Swiss voters are going to the polls to decide whether Switzerland’s strict rules on citizenship should be relaxed.
Being born in Switzerland does not guarantee citizenship and non-Swiss residents must typically wait 12 years before applying.
Tests and government interviews are also required, which can be expensive.
The new proposal will allow third-generation immigrants to avoid some of that bureaucracy.
The referendum results will directly affect those born in Switzerland, whose parents and grandparents also lived in the country permanently.
Image source YouTube
Supporters of the plan to simplify the process argue that it is ridiculous to ask people who were born and have lived all their lives in Switzerland to prove that they are integrated.
However, opponents suggest that the measures could lead to further steps that will eventually allow all non-Swiss residents – 25% of the population – to gain easy citizenship.
An opposition poster, which features a woman in a burka, suggests that the new proposal could lead to a so-called “Islamization” of Switzerland.
The current vetting procedure, aimed at ensuring that new citizens are well integrated, includes interviews carried out by town councils. Questions put to interviewees can include requests to name local cheeses or mountains.
Those in favor of maintaining the current system also argue that the strict vetting rules make it superior to the more anonymous systems in neighboring France and Germany.
Over the past 30 years, three previous attempts to relax the rules have been defeated. This time, opinion polls suggest the vote on February 12 will be close. Big cities back the idea, while more conservative rural areas oppose it.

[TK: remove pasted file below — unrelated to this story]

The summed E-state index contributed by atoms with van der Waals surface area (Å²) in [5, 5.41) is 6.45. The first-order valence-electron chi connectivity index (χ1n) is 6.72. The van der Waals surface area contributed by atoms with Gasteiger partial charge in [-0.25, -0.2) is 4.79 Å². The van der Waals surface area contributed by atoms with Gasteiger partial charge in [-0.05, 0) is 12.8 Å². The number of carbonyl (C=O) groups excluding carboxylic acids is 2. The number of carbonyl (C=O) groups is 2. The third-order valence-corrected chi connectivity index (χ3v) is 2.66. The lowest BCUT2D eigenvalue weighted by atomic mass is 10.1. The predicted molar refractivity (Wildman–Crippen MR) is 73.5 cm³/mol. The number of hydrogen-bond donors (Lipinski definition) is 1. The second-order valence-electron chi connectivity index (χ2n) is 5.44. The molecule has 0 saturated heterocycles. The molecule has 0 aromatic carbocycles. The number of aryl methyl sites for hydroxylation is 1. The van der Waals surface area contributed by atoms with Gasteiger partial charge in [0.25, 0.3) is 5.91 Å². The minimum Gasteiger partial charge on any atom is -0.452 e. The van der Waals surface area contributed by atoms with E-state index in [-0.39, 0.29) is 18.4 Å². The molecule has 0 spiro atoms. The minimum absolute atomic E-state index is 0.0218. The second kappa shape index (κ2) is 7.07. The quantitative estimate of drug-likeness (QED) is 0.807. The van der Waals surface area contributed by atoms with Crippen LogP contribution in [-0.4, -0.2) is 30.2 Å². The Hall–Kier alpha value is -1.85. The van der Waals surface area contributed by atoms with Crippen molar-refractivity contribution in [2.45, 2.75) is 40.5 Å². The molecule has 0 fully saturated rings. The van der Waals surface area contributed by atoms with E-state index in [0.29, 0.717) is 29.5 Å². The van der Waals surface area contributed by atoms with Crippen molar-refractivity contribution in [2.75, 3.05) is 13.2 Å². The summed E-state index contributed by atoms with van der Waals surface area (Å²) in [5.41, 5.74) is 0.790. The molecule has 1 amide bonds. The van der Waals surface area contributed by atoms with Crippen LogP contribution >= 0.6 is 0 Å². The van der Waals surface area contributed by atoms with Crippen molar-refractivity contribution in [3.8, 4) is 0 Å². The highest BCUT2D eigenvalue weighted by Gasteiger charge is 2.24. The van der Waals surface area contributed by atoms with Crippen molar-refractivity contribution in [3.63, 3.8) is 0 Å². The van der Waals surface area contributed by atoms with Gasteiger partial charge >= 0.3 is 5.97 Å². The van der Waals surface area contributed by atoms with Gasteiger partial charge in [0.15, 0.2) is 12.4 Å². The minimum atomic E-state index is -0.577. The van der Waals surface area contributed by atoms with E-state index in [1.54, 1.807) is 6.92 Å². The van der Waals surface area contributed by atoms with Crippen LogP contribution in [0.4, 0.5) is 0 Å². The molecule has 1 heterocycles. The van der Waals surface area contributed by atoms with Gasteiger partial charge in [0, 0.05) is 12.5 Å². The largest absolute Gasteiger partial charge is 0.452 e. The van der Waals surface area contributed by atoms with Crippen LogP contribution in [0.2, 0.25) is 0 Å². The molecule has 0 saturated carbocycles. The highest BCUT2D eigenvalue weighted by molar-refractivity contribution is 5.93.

A new referendum in Switzerland has approved a law on new surveillance powers for the intelligence agencies.
The law would allow the authorities to tap phones, snoop on email and deploy hidden cameras and bugs.
According to supporters, the new law would help Switzerland catch up with other countries.
Opponents have feared it could erode civil liberties and put Swiss neutrality at risk by requiring closer co-operation with foreign intelligence agencies.
Some 65.5% of voters agreed to accept the proposal. The new law will allow the Federal Intelligence Service and other agencies to put suspects under electronic surveillance if authorized by a court, the defense ministry and the cabinet.
The Swiss government says the powers would be used about once a month to monitor the highest-risk suspects.
The new law was not comparable to the spying capabilities of the US or other major powers, which “go well beyond what is desired in terms of individual liberty and security for our citizens”, Defense Minister Guy Parmelin said earlier this year.
According to a government website, Swiss law currently prevents authorities from relying on anything more than publicly available information or tips from foreign officials when monitoring domestic threats.
The new surveillance law was passed last year but has not yet been enacted after opponents collected enough signatures to force a referendum under Switzerland’s system of direct democracy.
On September 25, Swiss voters also rejected a proposal to boost state pensions by 10% – an initiative supported by the left but considered too costly by opponents. Voters also rejected another initiative to reduce Switzerland’s ecological footprint.
The Swiss voters have decisively rejected the Ecopop proposal to cut net immigration to no more than 0.2% of the population.
Switzerland’s 26 cantons rejected the proposal, with about 74% of people voting No in Sunday’s referendum.
Supporters of the measure argued that it would have reduced pressure on Switzerland’s resources. Opponents said it would have been bad for the economy.
Around a quarter of Switzerland’s eight million people are foreigners.